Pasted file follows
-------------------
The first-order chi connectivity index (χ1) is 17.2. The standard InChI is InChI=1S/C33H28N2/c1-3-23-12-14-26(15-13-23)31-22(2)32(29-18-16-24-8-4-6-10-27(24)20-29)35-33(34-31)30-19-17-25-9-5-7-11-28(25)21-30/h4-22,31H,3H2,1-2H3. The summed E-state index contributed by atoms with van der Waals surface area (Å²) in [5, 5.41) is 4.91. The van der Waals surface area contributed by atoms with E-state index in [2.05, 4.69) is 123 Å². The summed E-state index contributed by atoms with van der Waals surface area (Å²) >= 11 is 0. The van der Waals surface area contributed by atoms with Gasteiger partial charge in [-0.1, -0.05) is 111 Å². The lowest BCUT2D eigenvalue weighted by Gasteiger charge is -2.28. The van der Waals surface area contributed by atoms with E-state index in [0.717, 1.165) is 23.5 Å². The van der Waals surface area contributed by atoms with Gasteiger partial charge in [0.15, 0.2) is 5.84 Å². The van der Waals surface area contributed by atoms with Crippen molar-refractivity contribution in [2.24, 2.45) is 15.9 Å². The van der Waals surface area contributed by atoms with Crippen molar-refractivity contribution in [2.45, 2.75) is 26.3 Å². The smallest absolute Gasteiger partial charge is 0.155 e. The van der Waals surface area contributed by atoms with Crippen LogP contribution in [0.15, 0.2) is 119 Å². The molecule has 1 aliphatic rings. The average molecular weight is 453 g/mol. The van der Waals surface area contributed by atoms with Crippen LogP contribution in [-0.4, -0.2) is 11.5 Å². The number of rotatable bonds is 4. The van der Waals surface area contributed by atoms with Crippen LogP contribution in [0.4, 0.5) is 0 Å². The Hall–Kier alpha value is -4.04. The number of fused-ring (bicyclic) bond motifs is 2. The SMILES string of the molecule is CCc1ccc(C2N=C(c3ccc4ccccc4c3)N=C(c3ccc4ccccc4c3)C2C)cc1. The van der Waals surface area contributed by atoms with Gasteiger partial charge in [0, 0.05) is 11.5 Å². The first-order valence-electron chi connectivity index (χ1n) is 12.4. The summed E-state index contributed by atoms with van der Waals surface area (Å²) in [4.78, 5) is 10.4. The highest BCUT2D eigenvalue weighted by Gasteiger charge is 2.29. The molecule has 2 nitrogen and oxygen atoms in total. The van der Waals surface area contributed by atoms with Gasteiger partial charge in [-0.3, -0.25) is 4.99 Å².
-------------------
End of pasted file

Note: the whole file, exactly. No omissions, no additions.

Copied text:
The first-order chi connectivity index (χ1) is 17.2. The standard InChI is InChI=1S/C33H28N2/c1-3-23-12-14-26(15-13-23)31-22(2)32(29-18-16-24-8-4-6-10-27(24)20-29)35-33(34-31)30-19-17-25-9-5-7-11-28(25)21-30/h4-22,31H,3H2,1-2H3. The summed E-state index contributed by atoms with van der Waals surface area (Å²) in [5, 5.41) is 4.91. The van der Waals surface area contributed by atoms with E-state index in [2.05, 4.69) is 123 Å². The summed E-state index contributed by atoms with van der Waals surface area (Å²) >= 11 is 0. The van der Waals surface area contributed by atoms with Gasteiger partial charge in [-0.1, -0.05) is 111 Å². The lowest BCUT2D eigenvalue weighted by Gasteiger charge is -2.28. The van der Waals surface area contributed by atoms with E-state index in [0.717, 1.165) is 23.5 Å². The van der Waals surface area contributed by atoms with Gasteiger partial charge in [0.15, 0.2) is 5.84 Å². The van der Waals surface area contributed by atoms with Crippen molar-refractivity contribution in [2.24, 2.45) is 15.9 Å². The van der Waals surface area contributed by atoms with Crippen molar-refractivity contribution in [2.45, 2.75) is 26.3 Å². The smallest absolute Gasteiger partial charge is 0.155 e. The van der Waals surface area contributed by atoms with Crippen LogP contribution in [0.15, 0.2) is 119 Å². The molecule has 1 aliphatic rings. The average molecular weight is 453 g/mol. The van der Waals surface area contributed by atoms with Crippen LogP contribution in [-0.4, -0.2) is 11.5 Å². The number of rotatable bonds is 4. The van der Waals surface area contributed by atoms with Crippen LogP contribution in [0.4, 0.5) is 0 Å². The Hall–Kier alpha value is -4.04. The number of fused-ring (bicyclic) bond motifs is 2. The SMILES string of the molecule is CCc1ccc(C2N=C(c3ccc4ccccc4c3)N=C(c3ccc4ccccc4c3)C2C)cc1. The van der Waals surface area contributed by atoms with Gasteiger partial charge in [0, 0.05) is 11.5 Å². The first-order valence-electron chi connectivity index (χ1n) is 12.4. The summed E-state index contributed by atoms with van der Waals surface area (Å²) in [4.78, 5) is 10.4. The highest BCUT2D eigenvalue weighted by Gasteiger charge is 2.29. The molecule has 2 nitrogen and oxygen atoms in total. The van der Waals surface area contributed by atoms with Gasteiger partial charge in [-0.3, -0.25) is 4.99 Å².